Lesbianism was mostly invisible in the eyes of the culture and the law—to many, such “perversion” in women (who also had a long tradition of intimate female friendship, which helped mask same-sex desires by interpreting them in this “harmless” and approved light).  Fortunately, lesbians actually flew mostly “under the radar” as far as 19th-century laws were concerned, but garnered serious legal attention in the 1920s, with the Radclyffe Hall obscenity trial. The trial involved her work dealing with a transgendered FTM protagonist in love with a woman, The Well of Loneliness, which she wrote specifically to provoke social empathy for “inverts,” and which popularized the cultural stereotype of the “mannish lesbian.” Havelock Ellis specifically endorsed The Well of Loneliness and wrote a preface.

Karl Heinrich Ulrichs  (1825–95) first coined the term “Urning” or “Uranian” to describe homosexuality and same-sex desire (in Forschungen über das Räthsel der mannmännlichen Liebe, literally, “Scientific Observations about the Riddle of Man-Manly Love,” 1864-65). Ulrich’s concept of Uranianism alludes to one (of several different) myths of Aphrodite, who was born from the Greek God Uranus (“Heaven”), who had been castrated by his son Chronos (“Time”) and thrown into the sea.  According to the myth, Aphrodite was born of the bubbling foam emanating from Uranus as he was thrown in, without the physical participation of a female.  (The myth is alluded to in Plato’s Symposium, in a discussion on Eros.)  This Uranian Aphrodite is also associated with loving male youths.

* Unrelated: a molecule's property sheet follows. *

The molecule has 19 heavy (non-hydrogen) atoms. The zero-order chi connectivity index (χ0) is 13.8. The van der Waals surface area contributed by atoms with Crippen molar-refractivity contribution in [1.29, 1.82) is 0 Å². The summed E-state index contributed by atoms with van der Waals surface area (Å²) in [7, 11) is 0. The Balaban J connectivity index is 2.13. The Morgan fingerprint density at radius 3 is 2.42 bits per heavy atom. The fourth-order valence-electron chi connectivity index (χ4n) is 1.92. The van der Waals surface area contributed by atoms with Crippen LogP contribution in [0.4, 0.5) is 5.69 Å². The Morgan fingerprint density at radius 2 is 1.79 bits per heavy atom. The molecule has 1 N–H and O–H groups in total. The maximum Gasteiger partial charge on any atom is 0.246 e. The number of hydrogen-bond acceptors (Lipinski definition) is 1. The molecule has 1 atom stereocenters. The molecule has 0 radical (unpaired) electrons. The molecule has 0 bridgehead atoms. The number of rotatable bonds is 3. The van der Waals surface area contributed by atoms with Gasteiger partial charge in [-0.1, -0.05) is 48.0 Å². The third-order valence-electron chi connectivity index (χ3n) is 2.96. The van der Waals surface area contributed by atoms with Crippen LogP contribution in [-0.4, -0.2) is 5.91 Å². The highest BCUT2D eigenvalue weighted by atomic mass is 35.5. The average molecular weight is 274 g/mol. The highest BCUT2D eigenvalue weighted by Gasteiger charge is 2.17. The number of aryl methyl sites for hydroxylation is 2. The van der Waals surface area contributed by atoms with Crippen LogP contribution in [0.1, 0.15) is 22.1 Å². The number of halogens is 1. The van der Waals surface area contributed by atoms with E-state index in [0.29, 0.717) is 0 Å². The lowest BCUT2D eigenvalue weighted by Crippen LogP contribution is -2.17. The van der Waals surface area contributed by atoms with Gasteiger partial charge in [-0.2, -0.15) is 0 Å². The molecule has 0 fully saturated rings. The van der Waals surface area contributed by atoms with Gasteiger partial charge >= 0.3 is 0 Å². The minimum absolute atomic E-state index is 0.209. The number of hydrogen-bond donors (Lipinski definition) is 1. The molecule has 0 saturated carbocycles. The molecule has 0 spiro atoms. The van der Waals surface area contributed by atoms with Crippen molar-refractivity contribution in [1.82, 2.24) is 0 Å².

Ulrichs understood male urnings as essentially feminine, possessing a female soul in a male body.  He also developed complex codes for classifying sexual behavior along masculine-feminine lines, seeing receptive or “passive” sexual behavior as more feminine than giving or “active” sexual behavior, which his system considered more masculine.  In fin-de-siècle London, the terms and concepts of Uranianism as a scientific theory were widely known and understood to refer to male homosexuals.

Richard Krafft-Ebing (1840-1902), Austro-German psychologist and sexologist, wrote the famous work Psychopathia Sexualis (1886).